Late that night there is a knock at the door. Nest opens it to see John Ross and a little boy she doesn’t recognize. John introduces the boy as a gypsy morph and explains that he is the reason all of those demons are in Hopewell. Both sides want to try and unlock the power of the gypsy morph and they feel like Nest might be the key.

I enjoyed this book. Like I said before, it ranks under the previous book in this trilogy but it’s still a solid book.

A Midsummer Night’s Dream

One of Shakespeare’s better known plays, this book does not rank very high on my list of his work. I much prefer A Comedy of Errors or Tempest. Nevertheless this is still a good book and is worth the read. Some of you might be thinking about going and picking up a picture book like I told you to do with Beowulf but I’m going to tell you to do the very opposite here. In my opinion, Shakespeare is always better when read in its original form. Some of you might also be thinking that instead of reading this book for school or something that you could just watch the movie instead. After all, it’s basically the book word for word isn’t it? What’s the harm? I’m here to tell you that the movie is not very good and that they added a lot of stuff in that wasn’t in the book just to waste your time. The only good part was when the actors performed their play at the end. Again I will say that Shakespeare is always better when read in its original form.

With that being said I will get into my actual review. I assume most of you know the basic story so I won’t go into too much detail now. Basically, Hermia and Lysander are in love but Hermia’s father wants her to marry Demetrius. Helena is in love with Demetrius but Demetrius doesn’t love her back King Oberon and Queen Titania are fighting over a little kid. Hermia and Lysander decide to elope. Hermia tells Helena and Helena tells Demetrius. Demetrius follows Hermia and Helena  follows him so eventually all of them are in the wood where Oberon and Titania live. All kinds of shenanigans and tomfoolery ensue.

Even though it might have sounded as if I really hate this book at the beginning I do actually like it quite a bit Shakespeare has just done much better work, in my opinion. I think this is definitely a must-read for any Shakespeare fan.


Okay, I’m just going to start out by saying that I love the story of Beowulf. But don’t waste your money on buying the full book. Since Beowulf was an epic poem and meant to be told over the span of a few days/weeks/months half of the story is repeating what happened before so that the audience can remember kind of like “previously on so and so TV show”. Instead, I would buy a kids version where everything is concise and plus, you get pictures.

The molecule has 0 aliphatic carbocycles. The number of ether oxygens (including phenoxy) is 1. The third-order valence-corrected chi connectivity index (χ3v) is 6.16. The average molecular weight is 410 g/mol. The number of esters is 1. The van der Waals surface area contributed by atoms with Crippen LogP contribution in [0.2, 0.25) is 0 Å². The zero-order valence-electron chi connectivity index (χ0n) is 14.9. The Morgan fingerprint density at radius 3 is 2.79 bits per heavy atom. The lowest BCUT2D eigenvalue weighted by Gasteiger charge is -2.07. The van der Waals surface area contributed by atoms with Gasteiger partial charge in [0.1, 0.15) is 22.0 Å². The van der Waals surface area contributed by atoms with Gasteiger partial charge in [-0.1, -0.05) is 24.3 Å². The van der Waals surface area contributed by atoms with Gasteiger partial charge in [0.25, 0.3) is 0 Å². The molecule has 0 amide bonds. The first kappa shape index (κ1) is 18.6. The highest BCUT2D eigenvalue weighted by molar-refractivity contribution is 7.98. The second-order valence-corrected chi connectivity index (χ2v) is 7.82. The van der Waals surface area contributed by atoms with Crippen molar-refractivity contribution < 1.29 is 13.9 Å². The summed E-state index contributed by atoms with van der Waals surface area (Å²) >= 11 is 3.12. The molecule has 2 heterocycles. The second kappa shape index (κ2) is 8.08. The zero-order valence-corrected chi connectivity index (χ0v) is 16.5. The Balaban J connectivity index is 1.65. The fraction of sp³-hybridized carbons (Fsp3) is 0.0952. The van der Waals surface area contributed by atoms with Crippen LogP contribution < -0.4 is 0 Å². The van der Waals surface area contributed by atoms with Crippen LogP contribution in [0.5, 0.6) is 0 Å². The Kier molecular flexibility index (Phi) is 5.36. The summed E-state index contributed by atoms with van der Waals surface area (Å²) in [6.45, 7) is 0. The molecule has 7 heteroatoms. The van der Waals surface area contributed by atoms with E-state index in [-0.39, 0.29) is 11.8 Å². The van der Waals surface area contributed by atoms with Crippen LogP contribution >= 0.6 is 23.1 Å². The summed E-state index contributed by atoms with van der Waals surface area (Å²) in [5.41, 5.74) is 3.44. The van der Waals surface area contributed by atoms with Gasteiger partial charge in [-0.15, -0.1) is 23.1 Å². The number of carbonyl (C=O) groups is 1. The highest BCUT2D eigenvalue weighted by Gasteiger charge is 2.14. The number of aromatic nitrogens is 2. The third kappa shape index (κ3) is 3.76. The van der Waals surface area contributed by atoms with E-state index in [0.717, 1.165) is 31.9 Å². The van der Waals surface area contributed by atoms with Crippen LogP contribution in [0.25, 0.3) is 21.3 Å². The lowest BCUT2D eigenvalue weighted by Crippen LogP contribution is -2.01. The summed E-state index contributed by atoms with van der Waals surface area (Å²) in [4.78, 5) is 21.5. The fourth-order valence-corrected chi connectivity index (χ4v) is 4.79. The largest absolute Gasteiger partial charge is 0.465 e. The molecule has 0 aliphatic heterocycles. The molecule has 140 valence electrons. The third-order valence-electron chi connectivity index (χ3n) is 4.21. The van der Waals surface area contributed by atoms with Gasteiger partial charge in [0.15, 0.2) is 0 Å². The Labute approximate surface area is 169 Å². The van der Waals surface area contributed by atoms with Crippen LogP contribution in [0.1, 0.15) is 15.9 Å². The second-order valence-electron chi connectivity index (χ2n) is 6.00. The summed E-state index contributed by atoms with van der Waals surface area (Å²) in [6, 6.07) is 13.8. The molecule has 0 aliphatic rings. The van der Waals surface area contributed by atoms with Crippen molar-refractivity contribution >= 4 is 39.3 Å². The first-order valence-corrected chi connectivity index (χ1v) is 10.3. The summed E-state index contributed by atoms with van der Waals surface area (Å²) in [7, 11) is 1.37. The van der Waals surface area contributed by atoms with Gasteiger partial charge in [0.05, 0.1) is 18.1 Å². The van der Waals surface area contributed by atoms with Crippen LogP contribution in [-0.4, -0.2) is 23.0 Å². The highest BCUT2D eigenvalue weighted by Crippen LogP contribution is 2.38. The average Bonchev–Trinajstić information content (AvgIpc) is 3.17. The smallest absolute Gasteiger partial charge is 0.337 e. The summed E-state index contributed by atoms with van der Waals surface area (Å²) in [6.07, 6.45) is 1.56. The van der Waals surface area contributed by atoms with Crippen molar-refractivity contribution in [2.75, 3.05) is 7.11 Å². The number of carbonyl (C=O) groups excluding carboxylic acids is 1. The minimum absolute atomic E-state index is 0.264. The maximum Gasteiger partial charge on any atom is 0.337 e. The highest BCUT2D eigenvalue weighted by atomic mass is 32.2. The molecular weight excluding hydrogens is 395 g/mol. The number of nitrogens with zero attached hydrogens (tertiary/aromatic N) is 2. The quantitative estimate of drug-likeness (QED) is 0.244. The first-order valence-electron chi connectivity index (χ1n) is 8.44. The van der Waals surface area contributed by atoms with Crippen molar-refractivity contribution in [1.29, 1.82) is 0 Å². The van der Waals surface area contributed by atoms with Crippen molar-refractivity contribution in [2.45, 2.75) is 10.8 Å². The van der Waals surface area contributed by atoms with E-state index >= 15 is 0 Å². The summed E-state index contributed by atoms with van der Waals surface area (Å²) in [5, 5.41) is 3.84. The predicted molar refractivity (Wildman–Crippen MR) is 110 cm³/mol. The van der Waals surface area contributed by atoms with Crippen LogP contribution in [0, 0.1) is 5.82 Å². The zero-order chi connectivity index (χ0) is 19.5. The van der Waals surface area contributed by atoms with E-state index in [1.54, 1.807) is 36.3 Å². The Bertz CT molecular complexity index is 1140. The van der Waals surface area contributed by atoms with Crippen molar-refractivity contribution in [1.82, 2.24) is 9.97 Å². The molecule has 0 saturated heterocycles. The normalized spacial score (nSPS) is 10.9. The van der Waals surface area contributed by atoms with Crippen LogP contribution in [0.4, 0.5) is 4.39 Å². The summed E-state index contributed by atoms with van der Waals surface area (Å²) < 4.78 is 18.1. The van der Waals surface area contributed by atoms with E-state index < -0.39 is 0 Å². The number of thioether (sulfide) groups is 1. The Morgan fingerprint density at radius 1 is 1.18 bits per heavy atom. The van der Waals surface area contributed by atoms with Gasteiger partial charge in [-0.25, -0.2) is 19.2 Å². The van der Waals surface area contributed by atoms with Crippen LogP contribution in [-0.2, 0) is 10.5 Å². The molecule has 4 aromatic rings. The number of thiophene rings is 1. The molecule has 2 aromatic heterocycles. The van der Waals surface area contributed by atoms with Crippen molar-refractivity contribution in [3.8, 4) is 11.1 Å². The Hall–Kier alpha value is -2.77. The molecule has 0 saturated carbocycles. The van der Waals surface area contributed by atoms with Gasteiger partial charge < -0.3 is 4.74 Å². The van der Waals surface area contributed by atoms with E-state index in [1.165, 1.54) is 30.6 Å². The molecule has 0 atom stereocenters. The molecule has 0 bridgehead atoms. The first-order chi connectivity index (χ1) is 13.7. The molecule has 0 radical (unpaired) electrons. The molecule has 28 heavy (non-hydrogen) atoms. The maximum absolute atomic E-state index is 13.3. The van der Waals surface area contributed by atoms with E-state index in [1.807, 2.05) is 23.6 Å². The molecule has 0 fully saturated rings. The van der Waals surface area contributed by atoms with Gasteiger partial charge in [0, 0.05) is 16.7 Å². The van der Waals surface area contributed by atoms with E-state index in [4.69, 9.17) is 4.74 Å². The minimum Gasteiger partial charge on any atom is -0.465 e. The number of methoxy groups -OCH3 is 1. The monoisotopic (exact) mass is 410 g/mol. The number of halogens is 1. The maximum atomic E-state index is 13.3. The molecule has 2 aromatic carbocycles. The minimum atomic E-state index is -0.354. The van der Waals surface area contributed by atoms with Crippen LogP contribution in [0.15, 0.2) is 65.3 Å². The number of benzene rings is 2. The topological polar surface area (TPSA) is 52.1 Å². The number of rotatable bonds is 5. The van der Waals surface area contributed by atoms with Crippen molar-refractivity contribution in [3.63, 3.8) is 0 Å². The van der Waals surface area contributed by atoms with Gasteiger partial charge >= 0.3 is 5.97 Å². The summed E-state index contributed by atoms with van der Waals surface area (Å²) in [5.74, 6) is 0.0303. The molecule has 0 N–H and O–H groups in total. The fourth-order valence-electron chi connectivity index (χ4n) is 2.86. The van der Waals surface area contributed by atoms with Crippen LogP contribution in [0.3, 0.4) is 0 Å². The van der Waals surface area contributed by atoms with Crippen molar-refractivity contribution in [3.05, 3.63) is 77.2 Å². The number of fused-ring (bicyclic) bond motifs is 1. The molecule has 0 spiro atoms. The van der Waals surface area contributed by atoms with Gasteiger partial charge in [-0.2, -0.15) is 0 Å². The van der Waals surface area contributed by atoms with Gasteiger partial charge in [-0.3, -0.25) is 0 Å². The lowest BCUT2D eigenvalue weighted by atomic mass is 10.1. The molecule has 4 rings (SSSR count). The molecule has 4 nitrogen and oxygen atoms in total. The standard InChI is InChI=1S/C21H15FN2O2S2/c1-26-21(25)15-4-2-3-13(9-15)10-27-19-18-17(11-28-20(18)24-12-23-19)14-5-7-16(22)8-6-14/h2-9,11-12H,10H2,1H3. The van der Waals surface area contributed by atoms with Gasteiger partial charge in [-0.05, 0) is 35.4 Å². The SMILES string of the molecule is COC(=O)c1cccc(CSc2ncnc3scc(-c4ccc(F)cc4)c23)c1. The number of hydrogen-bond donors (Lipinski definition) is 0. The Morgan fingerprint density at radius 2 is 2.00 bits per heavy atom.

I’d also like to say that J. R. R. Tolkien was a huge fan of Beowulf and basically plagiarized the whole dragon part of Beowulf  in his book The Hobbit. It’s literally the same story just fleshed out a bit more and not so repetitive. I would recommend reading Beowulf for any Hobbit and LotR fans because it’s interesting to see where Tolkien got his ideas from. Vice versa, I would recommend Tolkien books to anyone who likes Beowulf.

Now into the actual review part. Basically the Danes are being haunted by this monster, Grindel. Beowulf comes and saves them all and kills the monster. For a little while all is well but they forgot about Grindel’s mother and she takes revenge on them for killing her son. Beowulf kills her too. Then a dragon comes up out of nowhere and starts to wreak havoc. Beowulf defeats the dragon but dies in the process.

Again, I would just like to say to not read the full version read a kid’s version and after your done reading that go pick up The Hobbit.

The Merry Adventures of Robin Hood

The Merry Adventures of Robin Hood was written by Howard Pyle and published in 1985 by Signet Classics.

I enjoyed this book but it got a little predictable towards the end.  Basically Robin and his friends decide to go and see what kind of trouble they could get into, end up getting drubbed, and the person who beat them up decides to join their band. Nevertheless, it was a fun read and I probably would recommend it.

Most everyone knows the story of Robin Hood so I won’t bother going into too much detail but basically Robin Hood lives with his band of outlaws, the merry men, in Sherwood Forest and they steal from the rich (most notably the Sheriff of Nottingham) and give to the poor.

This was an okay book it could’ve been a little shorter and personally I think the Disney movie is more enjoyable so instead of buying this book go watch that.